"There’s only two times in all the years I played for him where I seen him upset," Hall said. "That was my freshman year after we lost in a torrential downpour. We had a stellar team and we would have went to states that year. The second time was my senior year, the day we got rained out at states. We were fired up and he was more fired up than anybody. I was watching the weather forecast this week and saw it was going to rain and I thought, ‘you know what, there ain’t no way he’s going to let that happen.' The two times I seen him the saddest was then. He ain't going to let that happen to us today and sure enough," he said as he held his palm skyward, "look."

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Mark Alexander, superintendent

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Jeff Schlagenhauf, athletic director

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Brandon Hall presented Sue Gilbert with a plaque he made to commemorate the day.

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James Patrick

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Sue Gilbert

May 12, 2017 - 9:10am

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Members of the Genesee Symphony Orchestra visited Oakfield-Alabama Elementary School yesterday to meet with students from each grade to talk with them about classical music and the instruments they use. Above, Bob Knipe talks about his French horn. 

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Conductor Shade Zajac.

May 11, 2017 - 9:44am
posted by Howard B. Owens in oakfield-alabama, Oakfield, schools, education, news.

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Haily Davis, a senior at Oakfield-Alabama High School, reacts to her attempt to keep control of a car in a simulator while also texting. The simulator was part of the Save A Life Tour, which stopped by O-A yesterday, giving students a chance to experience just how distracting distracted driving can me. Another simulator mimicked the difficulty and dangers of driving drunk.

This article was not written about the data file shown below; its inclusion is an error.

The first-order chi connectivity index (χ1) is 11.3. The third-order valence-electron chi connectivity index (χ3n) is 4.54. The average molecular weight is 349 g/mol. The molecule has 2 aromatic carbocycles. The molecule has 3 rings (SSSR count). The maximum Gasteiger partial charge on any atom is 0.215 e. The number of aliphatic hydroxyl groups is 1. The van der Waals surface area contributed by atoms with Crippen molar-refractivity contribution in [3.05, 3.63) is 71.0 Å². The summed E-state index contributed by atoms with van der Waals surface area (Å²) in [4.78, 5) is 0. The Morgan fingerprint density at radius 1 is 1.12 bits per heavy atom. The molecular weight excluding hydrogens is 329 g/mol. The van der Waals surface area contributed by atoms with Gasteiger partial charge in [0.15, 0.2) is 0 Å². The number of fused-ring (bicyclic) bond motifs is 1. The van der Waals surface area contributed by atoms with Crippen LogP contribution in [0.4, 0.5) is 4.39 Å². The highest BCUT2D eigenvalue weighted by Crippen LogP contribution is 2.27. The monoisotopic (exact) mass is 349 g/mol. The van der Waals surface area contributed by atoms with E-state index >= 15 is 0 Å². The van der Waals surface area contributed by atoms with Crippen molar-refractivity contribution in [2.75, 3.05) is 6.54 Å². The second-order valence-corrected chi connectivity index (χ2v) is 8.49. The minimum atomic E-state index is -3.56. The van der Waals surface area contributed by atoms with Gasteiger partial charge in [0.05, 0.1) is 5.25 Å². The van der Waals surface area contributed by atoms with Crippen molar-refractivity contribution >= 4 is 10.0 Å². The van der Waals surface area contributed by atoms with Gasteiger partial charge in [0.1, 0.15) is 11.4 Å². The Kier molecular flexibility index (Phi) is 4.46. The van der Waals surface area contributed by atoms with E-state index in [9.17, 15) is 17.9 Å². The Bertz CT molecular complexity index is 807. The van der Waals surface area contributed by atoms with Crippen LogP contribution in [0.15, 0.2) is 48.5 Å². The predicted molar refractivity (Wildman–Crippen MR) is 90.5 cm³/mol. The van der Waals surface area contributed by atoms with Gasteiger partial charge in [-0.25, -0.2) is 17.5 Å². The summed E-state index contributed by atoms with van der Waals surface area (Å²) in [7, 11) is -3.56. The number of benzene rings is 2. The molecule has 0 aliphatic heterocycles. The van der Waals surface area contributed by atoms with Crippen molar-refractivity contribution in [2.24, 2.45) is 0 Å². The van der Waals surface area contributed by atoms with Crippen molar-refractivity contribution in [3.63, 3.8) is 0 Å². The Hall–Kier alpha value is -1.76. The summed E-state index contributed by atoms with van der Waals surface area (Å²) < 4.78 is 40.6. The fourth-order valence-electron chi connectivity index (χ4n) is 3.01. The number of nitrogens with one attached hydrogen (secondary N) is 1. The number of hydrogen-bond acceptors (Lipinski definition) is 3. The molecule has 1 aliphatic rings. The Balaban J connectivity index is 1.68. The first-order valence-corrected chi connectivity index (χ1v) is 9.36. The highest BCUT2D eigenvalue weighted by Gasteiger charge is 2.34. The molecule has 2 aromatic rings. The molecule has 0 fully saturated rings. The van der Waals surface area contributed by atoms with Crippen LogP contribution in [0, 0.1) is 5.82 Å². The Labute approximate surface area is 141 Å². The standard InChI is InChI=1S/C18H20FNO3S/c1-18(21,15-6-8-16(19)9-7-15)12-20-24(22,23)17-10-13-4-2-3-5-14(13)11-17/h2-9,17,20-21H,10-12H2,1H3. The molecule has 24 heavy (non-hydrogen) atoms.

Davis said the simulator really opened her eyes to how hard it is to text and drive at the same time.

"I learned that it’s not as easy to text and drive as I thought it would be and that’s it’s not just you," Davis said. "You have to be careful because of other people running red lights or other people turning when they’re not supposed to be. If you look down and swerve into the other lane you could hit somebody."

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April 29, 2017 - 7:04pm
posted by Howard B. Owens in oakfield-alabama, Oakfield, sports, baseball, little league.

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The Oakfield-Alabama Little League kicked off its 2017 season today with a parade down Main Street in the Village of Oakfield.

Opening ceremonies also commemorated the lives of Dan Gilbert, James "Beef" Soggs, and Brayden Salvaterra.

Gilbert, baseball coach at Oakfield-Alabama High School and longtime active supporter of Little League, passed away March 1.

Soggs, dedicated to youth sports in Genesee County and a coach in Batavia, was also remembered as part of the moment of silence before the first game.

Brayden was just two weeks shy of his 6th birthday when he died unexpectedly and of a cause that has never been determined. He loved baseball and he and his dad were the third in line for Little League sign-ups for this season. 

His coach -- he played on the Washington Nationals each of the past two seasons -- Normand Fluet, purchased a bench and the Town of Oakfield installed it overlooking one of the T-ball fields with a commemorative plaque.

"The final product is full of memories and certainly ensure that Brayden’s memory is going to live on forever," said League President Andy Merkel.